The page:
Choosing the right entity
You finally decided to form your own legal entity. However, how would you know which one is the best choice for you particular needs?
To make this choice wisely it is important to understand the basic differences between various types of legal entities. This article focuses on comparison between LLC (limited liability company), one of the most popular business entities today, and various forms of corporation, namely C- and S-Corporation.
C-Corporation vs. S-Corporation
All corporations start as C-Corporations and are required to pay income tax on taxable income generated by the corporation. An C-Corporation becomes a S-Corporation by completing and filing federal form 2553 with the IRS.
- Taxation: An S-Corporation's net income or loss is "passed-through" to the shareholders and are included in their personal tax returns. Because income is NOT taxed at the corporate level, there is no double taxation as with C corporations.
- Difference in income allocation: Subchapter S-Corporations, as they are also called, are restricted to having no more than 100 shareholders, and cannot be owned by C-Corporations, other S-Corporations, many trusts, LLCs, partnerships, or non-resident aliens.
LLC vs. C-Corporation
There are three principle differences between LLC and C-Corporation:
- The entities are taxed differently: An LLC is a pass-through tax entity, meaning that the income is not taxed at the company level (however, LLC is still required to complete a tax return). The income or loss as shown on this return is "passed through" the business entity to the individual shareholders or interest holders, and is reported on their individual tax returns. C-Corporation is a separately taxable entity, and pays tax on the income prior to any dividend distributions to shareholders. If and when corporate earnings are distributed to shareholders in the form of dividends, the corporation does not receive the reasonable business expense deduction, and dividend income is taxed as regular income to the shareholders.
- The entities differ in their structure: LLCs are less rigid in their structure than corporations, so you have more flexibility in adapting the LLC to your unique business. The Operating Agreement of an LLC can be structured in a limitless amount of ways.
- Formality: A corporation is a formal entity with officers and directors (at least one of each) required. An LLC, on the other hand, can be "member managed" and run in a less formal way. For small, start-up businesses, less formality means you can focus on making money rather than administrative work.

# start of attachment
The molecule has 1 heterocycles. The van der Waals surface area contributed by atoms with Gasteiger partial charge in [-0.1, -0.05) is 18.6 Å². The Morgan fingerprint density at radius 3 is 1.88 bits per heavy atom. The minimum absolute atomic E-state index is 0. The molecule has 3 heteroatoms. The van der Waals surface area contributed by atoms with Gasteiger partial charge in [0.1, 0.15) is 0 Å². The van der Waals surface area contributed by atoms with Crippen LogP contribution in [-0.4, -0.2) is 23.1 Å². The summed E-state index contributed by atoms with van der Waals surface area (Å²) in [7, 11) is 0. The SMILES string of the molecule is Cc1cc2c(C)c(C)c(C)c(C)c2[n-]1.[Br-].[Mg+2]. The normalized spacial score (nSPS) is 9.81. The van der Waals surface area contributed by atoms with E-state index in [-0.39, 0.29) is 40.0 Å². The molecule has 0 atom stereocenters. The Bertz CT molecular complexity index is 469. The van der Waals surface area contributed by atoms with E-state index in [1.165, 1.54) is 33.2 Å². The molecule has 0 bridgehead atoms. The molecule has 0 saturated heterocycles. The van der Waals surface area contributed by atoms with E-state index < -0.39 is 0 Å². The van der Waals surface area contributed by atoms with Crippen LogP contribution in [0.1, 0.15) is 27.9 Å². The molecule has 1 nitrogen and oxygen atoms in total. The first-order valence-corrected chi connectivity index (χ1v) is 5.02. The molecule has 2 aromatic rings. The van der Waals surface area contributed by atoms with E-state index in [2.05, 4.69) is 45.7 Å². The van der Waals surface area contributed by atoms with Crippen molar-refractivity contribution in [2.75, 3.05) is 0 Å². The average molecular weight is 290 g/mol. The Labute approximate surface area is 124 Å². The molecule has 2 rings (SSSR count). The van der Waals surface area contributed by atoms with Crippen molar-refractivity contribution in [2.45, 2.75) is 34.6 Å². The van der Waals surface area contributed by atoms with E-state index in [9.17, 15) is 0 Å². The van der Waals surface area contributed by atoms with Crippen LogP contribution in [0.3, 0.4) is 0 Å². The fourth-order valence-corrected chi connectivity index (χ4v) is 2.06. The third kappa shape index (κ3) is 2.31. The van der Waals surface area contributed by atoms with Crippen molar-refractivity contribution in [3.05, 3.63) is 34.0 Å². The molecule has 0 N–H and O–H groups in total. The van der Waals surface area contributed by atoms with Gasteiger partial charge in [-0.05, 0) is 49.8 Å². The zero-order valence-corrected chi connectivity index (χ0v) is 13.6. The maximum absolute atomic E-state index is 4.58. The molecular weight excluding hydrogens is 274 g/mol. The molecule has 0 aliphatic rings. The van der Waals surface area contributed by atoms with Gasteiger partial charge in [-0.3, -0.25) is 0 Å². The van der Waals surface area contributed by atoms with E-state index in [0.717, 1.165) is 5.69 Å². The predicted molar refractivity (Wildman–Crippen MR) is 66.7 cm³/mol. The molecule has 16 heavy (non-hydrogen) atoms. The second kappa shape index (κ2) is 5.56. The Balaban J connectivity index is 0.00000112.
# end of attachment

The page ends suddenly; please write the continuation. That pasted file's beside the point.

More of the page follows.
LLC vs. C-Corporation
Even though LLC and S-Corporation have a lot in common, those two types of entities differ on the following:
- Difference in income allocation: While S-Corporation special tax status eliminates double taxation, it lacks the flexibility of an LLC in allocating income to the owners. An LLC may offer several classes of membership interests, while an S-Corporation may only have one class of stock.
- Ownership restrictions: Any number of individuals or entities may own interests in an LLC. However, ownership interest in an S-Corporation is limited to no more than 100 shareholders, and S-Corporations cannot be owned by C-Corporations, other S-Corporations, many trusts, LLCs, partnerships, or non-resident aliens. Also, LLCs are allowed to have subsidiaries without restriction.
Those are just the principle differences between the three most popular entities. However, when choosing to organize a business one should consider other less popular types of legal entities, as those might answer to particular needs of the business. Consider discussing your situation with a licensed attorney or a CPA, familiar with your situation and whatever requirements your state might have for forming various business entities.
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